Settling in Cincinnati in the late ’90s, Kelly began touring nationally. Since her live show is at the core of her artistry, the fans’ appetite for that experience has sustained six live albums. Remaining faithful to blues rock in her shows, she has nonetheless offered a variety of musical experiences on her recordings. Her 2006 album, Speechless, is completely instrumental. Dig a Little Deeper touches on the folk rock sounds of her early days. Almost all of her albums have been issued by Sweet Lucy, a record label Kelly started herself (after being inspired by Ani DeFranco doing the same). National distribution by the company Select-O-Hits gives her the level of control she demands. Her independent vision and self-starter attitude has inspired myriad fellow musicians to embrace rather than bemoan the changes in the music industry. Kelly’s first original composition–”The Blues Don’t Lie”–was featured in a 2014 episode of the ABC drama series The Fosters. Kelly’s album Sweet Spirit was named #3 on the 2013 Top 100 Blues Chart at Colby College radio station WMHB.
Though she has a reputation for making cover songs wholly her own, Kelly is a seasoned songsmith as well, weaving together gritty blues, rock, funk and roots music that is shot through with introspection and cutting emotion. Her insightful song crafting is evident on her last three studio releases, which contain all original material.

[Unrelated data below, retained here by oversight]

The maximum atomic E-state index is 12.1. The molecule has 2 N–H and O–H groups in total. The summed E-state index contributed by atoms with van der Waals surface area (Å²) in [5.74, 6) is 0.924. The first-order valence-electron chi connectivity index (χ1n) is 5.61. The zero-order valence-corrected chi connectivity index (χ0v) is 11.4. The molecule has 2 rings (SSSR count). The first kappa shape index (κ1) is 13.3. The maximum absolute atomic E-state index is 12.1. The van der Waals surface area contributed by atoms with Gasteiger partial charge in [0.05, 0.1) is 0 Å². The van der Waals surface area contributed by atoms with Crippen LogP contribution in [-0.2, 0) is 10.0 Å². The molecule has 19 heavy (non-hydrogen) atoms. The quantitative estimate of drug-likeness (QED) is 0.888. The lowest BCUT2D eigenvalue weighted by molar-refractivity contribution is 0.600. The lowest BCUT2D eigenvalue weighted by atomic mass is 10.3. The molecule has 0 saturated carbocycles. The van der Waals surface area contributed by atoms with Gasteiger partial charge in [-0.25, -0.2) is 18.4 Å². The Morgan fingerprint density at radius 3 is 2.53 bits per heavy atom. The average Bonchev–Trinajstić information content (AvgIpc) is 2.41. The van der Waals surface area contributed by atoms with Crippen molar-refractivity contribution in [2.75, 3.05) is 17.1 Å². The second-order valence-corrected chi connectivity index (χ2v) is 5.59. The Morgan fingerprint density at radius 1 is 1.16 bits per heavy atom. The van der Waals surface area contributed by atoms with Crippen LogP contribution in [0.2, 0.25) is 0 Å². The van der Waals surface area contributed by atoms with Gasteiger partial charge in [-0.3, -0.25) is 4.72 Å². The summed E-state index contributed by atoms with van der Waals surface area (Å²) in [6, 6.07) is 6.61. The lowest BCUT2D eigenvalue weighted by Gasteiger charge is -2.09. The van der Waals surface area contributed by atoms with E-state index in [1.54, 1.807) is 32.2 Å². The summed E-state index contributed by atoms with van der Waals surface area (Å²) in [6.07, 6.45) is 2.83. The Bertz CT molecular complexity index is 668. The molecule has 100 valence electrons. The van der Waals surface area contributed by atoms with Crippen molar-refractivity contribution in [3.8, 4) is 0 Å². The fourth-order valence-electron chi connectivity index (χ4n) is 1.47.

Kelly’s award shelves burst with gold. Among her many trophies: Best Rock Band, 1999 Cincinnati Entertainment Awards; Best Blues/R&B Band, 2002 Cincinnati Enquirer CAMMY Awards; Best Local Musician, 2000 City Beat Best of Cincinnati issue; and the Arts Award, 2011 from the Hot Mommas Project, a national organization of role models for women.
A self-proclaimed gearhead, Kelly tours with two Fender Deluxe Reverb re-issue amplifiers, a massive pedal board, and a couple of Fender Strats. In her home studio, she uses Fender vintage tube amps and a carefully selected collection of electric and acoustic guitars. Her main guitar is a 1965 Sunburst Fender Stratocaster that she got when she was 18 years old. In pristine condition at the time, it has since acquired “battle scars” for a beautifully worn look that Fender and other guitar makers now attempt to achieve through faux weathering!
Richey’s love of music extends to teaching and mentoring a new generation of players. She has been a longtime private guitar instructor, recently added to the elite roster of instructors at TrueFire, the nation’s top site for online guitar instruction.
Remembering her own struggles in school (as a child, she lived with undiagnosed ADHD), Kelly has a special talent for working with people who find self-expression difficult. With a level of patience as deep as her love for music, Kelly developed a Guitar Workshop and a Blues History program that has been popular in junior high and high school assembly programs.
Working with adults, she teaches an 8-week Guitar Instruction class at Butler Technology and Career Development, one of Ohio’s largest career-tech institutions. She has been an Artist on Tour with the Cincinnati Arts Association, and a part of the roster of the Kentucky Center for the Performing Arts.
In addition, Kelly teaches workshops at many of the festivals she plays, and at music stores while on tour. In 2006, Kelly created Music for Change, a non-profit committed to bolstering music education in public schools. “Everyone has a story to tell,” Kelly says. “It’s as rewarding to help someone else do that as it was for me to find my own voice.”less